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. (December 2009)
The voiced uvular implosive is a type of consonantal sound, used in some spoken languages. The symbol in the International Phonetic Alphabet that represents this sound is ⟨ʛ ⟩, a small capital letter G with a rightward pointing hook extending from the upper right of the letter.
- Its manner of articulation is occlusive, which means it is produced by obstructing airflow in the vocal tract. Since the consonant is also oral, with no nasal outlet, the airflow is blocked entirely, and the consonant is a stop.
- Its place of articulation is uvular, which means it is articulated with the back of the tongue (the dorsum) at the uvula.
- Its phonation is voiced, which means the vocal cords vibrate during the articulation.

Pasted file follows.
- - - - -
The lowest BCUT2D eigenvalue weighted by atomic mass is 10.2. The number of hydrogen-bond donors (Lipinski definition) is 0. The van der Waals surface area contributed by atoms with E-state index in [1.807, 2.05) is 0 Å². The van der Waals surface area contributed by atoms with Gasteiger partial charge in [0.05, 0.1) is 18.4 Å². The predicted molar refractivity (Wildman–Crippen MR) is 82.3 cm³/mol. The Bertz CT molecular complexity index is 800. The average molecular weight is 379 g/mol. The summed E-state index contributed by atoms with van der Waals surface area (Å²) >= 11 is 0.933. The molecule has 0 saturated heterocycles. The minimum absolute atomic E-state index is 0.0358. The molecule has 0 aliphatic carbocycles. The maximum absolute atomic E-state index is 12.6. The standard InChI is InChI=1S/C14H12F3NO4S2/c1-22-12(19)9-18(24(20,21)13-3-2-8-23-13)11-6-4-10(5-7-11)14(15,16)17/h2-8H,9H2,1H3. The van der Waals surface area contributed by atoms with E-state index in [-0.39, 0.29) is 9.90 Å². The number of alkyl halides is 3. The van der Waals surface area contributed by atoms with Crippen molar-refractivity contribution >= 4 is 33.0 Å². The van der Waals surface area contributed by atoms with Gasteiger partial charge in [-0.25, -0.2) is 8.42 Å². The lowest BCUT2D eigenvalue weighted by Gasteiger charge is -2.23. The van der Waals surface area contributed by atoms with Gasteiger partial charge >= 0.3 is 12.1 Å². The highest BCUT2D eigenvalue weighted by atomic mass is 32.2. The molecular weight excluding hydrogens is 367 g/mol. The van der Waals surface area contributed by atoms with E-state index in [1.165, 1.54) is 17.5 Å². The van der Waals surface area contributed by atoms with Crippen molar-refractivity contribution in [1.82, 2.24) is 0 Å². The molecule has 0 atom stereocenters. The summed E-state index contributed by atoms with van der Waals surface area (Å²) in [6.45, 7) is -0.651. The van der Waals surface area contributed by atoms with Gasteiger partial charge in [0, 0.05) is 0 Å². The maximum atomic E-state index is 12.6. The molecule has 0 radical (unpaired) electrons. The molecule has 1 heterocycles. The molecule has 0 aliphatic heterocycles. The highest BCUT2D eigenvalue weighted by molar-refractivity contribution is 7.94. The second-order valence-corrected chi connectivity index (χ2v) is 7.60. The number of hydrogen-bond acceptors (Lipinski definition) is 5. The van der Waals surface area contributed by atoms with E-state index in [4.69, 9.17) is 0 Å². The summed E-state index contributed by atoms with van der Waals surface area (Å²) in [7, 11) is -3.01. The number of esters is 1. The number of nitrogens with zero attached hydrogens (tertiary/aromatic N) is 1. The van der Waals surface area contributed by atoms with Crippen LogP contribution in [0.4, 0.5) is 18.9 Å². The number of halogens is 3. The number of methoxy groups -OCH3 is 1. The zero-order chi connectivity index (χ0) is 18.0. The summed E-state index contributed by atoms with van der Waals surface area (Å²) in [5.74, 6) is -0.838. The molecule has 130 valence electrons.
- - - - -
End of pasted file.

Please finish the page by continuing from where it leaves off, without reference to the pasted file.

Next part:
- It is an oral consonant, which means air is allowed to escape through the mouth only.
- It is a central consonant, which means it is produced by directing the airstream along the center of the tongue, rather than to the sides.
- The airstream mechanism is implosive (glottalic ingressive), which means it is produced by pulling air in by pumping the glottis downward. Since it is voiced, the glottis is not completely closed, but allows a pulmonic airstream to escape through it.
- England, Nora C. (1983), A Grammar of Mam, a Mayan Language, University of Texas Press, ISBN 9780292762473<templatestyles src="Module:Citation/CS1/styles.css"></templatestyles>